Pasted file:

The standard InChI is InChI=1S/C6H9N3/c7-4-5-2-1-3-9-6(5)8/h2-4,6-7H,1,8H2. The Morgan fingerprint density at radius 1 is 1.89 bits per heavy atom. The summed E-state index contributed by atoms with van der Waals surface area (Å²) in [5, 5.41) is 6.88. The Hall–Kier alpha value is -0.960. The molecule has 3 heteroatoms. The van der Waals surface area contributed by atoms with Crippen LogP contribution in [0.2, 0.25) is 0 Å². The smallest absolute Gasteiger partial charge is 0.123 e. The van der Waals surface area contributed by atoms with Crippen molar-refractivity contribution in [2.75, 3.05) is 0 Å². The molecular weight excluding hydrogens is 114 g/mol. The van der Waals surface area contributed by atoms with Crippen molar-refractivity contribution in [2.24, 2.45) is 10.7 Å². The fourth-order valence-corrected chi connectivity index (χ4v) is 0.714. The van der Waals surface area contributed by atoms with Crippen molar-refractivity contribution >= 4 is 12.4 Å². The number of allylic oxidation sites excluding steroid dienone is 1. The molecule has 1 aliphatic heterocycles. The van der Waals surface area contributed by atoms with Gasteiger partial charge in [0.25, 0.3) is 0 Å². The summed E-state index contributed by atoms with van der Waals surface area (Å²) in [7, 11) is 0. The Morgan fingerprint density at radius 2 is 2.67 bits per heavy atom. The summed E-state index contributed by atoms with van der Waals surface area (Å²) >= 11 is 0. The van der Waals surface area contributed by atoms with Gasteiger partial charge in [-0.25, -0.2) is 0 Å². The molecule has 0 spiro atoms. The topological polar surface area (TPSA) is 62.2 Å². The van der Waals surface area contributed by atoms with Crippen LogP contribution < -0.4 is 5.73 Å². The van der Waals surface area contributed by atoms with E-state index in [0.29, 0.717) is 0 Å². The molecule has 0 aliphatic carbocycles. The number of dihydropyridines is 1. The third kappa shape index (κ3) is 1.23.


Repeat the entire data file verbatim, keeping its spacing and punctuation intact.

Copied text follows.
The standard InChI is InChI=1S/C6H9N3/c7-4-5-2-1-3-9-6(5)8/h2-4,6-7H,1,8H2. The Morgan fingerprint density at radius 1 is 1.89 bits per heavy atom. The summed E-state index contributed by atoms with van der Waals surface area (Å²) in [5, 5.41) is 6.88. The Hall–Kier alpha value is -0.960. The molecule has 3 heteroatoms. The van der Waals surface area contributed by atoms with Crippen LogP contribution in [0.2, 0.25) is 0 Å². The smallest absolute Gasteiger partial charge is 0.123 e. The van der Waals surface area contributed by atoms with Crippen molar-refractivity contribution in [2.75, 3.05) is 0 Å². The molecular weight excluding hydrogens is 114 g/mol. The van der Waals surface area contributed by atoms with Crippen molar-refractivity contribution in [2.24, 2.45) is 10.7 Å². The fourth-order valence-corrected chi connectivity index (χ4v) is 0.714. The van der Waals surface area contributed by atoms with Crippen molar-refractivity contribution >= 4 is 12.4 Å². The number of allylic oxidation sites excluding steroid dienone is 1. The molecule has 1 aliphatic heterocycles. The van der Waals surface area contributed by atoms with Gasteiger partial charge in [0.25, 0.3) is 0 Å². The summed E-state index contributed by atoms with van der Waals surface area (Å²) in [7, 11) is 0. The Morgan fingerprint density at radius 2 is 2.67 bits per heavy atom. The summed E-state index contributed by atoms with van der Waals surface area (Å²) >= 11 is 0. The van der Waals surface area contributed by atoms with Gasteiger partial charge in [-0.25, -0.2) is 0 Å². The molecule has 0 spiro atoms. The topological polar surface area (TPSA) is 62.2 Å². The van der Waals surface area contributed by atoms with Crippen LogP contribution < -0.4 is 5.73 Å². The van der Waals surface area contributed by atoms with E-state index in [0.29, 0.717) is 0 Å². The molecule has 0 aliphatic carbocycles. The number of dihydropyridines is 1. The third kappa shape index (κ3) is 1.23.